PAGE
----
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This content will become publicly available on April 12, 2023

Title: Measurement of the H3∆₁ Radiative Lifetime in ThO
The best limit on the electron electric dipole moment (eEDM) comes from the ACME II experiment [Nature \textbf{562} (2018), 355-360] which probes physics beyond the Standard Model at energy scales well above 1 TeV. ACME II measured the eEDM by monitoring electron spin precession in a cold beam of the metastable H3Δ1 state of thorium monoxide (ThO) molecules, with an observation time τ≈1 ms for each molecule. We report here a new measurement of the lifetime of the ThO (H3Δ1) state, τH=4.2±0.5 ms. Using an apparatus within which τ≈τH will enable a substantial reduction in uncertainty of an eEDM measurement.
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  1. Abstract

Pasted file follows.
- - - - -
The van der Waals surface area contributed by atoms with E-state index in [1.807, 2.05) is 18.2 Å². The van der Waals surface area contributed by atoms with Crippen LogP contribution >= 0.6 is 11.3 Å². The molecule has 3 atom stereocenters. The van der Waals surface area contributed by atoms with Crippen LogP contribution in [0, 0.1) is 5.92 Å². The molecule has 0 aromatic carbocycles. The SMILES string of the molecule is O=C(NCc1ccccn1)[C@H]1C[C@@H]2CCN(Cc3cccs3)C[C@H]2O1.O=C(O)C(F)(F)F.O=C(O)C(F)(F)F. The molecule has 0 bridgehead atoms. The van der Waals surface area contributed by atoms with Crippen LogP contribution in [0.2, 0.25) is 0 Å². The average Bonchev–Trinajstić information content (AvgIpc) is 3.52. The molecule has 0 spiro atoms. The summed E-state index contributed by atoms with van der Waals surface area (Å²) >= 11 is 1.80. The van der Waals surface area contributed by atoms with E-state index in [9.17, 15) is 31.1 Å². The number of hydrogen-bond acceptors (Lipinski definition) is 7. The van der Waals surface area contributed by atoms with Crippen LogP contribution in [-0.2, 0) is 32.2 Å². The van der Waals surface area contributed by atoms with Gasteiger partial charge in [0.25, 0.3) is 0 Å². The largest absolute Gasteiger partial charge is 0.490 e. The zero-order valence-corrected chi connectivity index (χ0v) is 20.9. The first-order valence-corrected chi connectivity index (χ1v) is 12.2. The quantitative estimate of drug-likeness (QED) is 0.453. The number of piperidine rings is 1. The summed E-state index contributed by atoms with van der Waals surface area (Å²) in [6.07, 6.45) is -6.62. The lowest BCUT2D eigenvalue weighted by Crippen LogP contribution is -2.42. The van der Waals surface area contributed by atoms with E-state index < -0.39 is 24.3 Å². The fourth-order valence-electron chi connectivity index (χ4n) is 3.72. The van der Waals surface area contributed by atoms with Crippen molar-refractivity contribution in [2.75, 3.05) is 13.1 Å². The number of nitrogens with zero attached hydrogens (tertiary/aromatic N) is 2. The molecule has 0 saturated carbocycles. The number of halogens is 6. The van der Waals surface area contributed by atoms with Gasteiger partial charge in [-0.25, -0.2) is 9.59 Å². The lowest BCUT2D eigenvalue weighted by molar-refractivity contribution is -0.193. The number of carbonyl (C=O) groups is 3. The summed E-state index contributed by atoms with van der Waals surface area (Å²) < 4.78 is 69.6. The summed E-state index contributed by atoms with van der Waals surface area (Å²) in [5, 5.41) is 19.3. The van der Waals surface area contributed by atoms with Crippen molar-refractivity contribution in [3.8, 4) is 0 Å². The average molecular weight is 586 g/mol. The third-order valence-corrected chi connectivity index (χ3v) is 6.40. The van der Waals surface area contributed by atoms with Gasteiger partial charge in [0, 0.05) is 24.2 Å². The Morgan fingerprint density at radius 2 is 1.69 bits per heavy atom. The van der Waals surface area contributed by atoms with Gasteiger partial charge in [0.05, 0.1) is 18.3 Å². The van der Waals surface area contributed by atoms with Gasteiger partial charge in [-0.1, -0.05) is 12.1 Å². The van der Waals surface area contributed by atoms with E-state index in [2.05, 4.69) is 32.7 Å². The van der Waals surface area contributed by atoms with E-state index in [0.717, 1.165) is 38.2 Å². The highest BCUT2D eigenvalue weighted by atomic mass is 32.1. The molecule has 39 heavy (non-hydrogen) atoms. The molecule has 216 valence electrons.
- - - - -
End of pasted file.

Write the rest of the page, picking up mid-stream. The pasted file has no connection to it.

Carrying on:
The best upper limit for the electron electric dipole moment was recently set by the ACME collaboration. This experiment measures an electron spin-precession in a cold beam of ThO molecules in their metastableH(3Δ1)state. Improvement in the statistical and systematic uncertainties is possible with more efficient use of molecules from the source and better magnetometry in the experiment, respectively. Here, we report measurements of several relevant properties of the long-livedQ(3Δ2)state of ThO, and show that this state is a very useful resource for both these purposes. TheQstate lifetime is long enough that its decay during the time of flight in the ACME beam experiment is negligible. The large electric dipole moment measured for theQstate, giving rise to a large linear Stark shift, is ideal for an electrostatic lens that increases the fraction of molecules detected downstream. The measured magnetic moment of theQstate is also large enough to be used as a sensitive co-magnetometer in ACME. Finally, we show that theQstate has a large transition dipole moment to theC(1Π1)state, which allows for efficient population transfer between the ground stateXmore »width='0.50em'/>(1Σ+)and theQstate viaXCQStimulated Raman Adiabatic Passage (STIRAP). We demonstrate 90 % STIRAP transfer efficiency. In the course of these measurements, we also determine the magnetic moment ofCstate, theXCtransition dipole moment, and branching ratios of decays from theCstate.

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